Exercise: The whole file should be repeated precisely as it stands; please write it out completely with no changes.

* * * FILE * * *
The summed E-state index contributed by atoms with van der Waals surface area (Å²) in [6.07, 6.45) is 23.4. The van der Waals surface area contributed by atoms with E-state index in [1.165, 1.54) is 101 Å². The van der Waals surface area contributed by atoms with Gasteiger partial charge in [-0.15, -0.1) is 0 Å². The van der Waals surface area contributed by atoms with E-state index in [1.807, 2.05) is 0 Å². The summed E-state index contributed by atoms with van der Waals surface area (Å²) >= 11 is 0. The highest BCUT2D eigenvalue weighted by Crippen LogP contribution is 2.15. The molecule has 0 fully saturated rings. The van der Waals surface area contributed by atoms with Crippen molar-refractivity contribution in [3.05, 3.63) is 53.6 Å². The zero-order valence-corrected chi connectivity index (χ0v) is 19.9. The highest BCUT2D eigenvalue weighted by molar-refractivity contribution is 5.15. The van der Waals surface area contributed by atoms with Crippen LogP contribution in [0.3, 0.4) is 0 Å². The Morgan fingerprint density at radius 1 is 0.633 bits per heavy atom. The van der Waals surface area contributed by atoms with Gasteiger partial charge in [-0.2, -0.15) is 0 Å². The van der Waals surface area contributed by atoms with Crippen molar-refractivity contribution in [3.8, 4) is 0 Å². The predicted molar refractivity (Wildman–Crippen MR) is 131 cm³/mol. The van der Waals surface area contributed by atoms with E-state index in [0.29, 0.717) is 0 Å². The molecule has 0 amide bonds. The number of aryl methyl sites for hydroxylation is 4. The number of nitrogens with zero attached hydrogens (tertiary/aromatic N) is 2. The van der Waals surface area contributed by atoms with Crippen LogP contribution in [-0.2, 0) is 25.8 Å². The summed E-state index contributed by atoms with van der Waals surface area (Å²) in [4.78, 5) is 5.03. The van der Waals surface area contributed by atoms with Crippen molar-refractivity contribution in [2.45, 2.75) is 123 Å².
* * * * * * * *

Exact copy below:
The summed E-state index contributed by atoms with van der Waals surface area (Å²) in [6.07, 6.45) is 23.4. The van der Waals surface area contributed by atoms with E-state index in [1.165, 1.54) is 101 Å². The van der Waals surface area contributed by atoms with Gasteiger partial charge in [-0.15, -0.1) is 0 Å². The van der Waals surface area contributed by atoms with E-state index in [1.807, 2.05) is 0 Å². The summed E-state index contributed by atoms with van der Waals surface area (Å²) >= 11 is 0. The highest BCUT2D eigenvalue weighted by Crippen LogP contribution is 2.15. The molecule has 0 fully saturated rings. The van der Waals surface area contributed by atoms with Crippen molar-refractivity contribution in [3.05, 3.63) is 53.6 Å². The zero-order valence-corrected chi connectivity index (χ0v) is 19.9. The highest BCUT2D eigenvalue weighted by molar-refractivity contribution is 5.15. The van der Waals surface area contributed by atoms with Crippen LogP contribution in [0.3, 0.4) is 0 Å². The Morgan fingerprint density at radius 1 is 0.633 bits per heavy atom. The van der Waals surface area contributed by atoms with Gasteiger partial charge in [-0.2, -0.15) is 0 Å². The van der Waals surface area contributed by atoms with Crippen molar-refractivity contribution in [3.8, 4) is 0 Å². The predicted molar refractivity (Wildman–Crippen MR) is 131 cm³/mol. The van der Waals surface area contributed by atoms with E-state index in [0.29, 0.717) is 0 Å². The molecule has 0 amide bonds. The number of aryl methyl sites for hydroxylation is 4. The number of nitrogens with zero attached hydrogens (tertiary/aromatic N) is 2. The van der Waals surface area contributed by atoms with Crippen LogP contribution in [-0.2, 0) is 25.8 Å². The summed E-state index contributed by atoms with van der Waals surface area (Å²) in [4.78, 5) is 5.03. The van der Waals surface area contributed by atoms with Crippen molar-refractivity contribution in [2.45, 2.75) is 123 Å².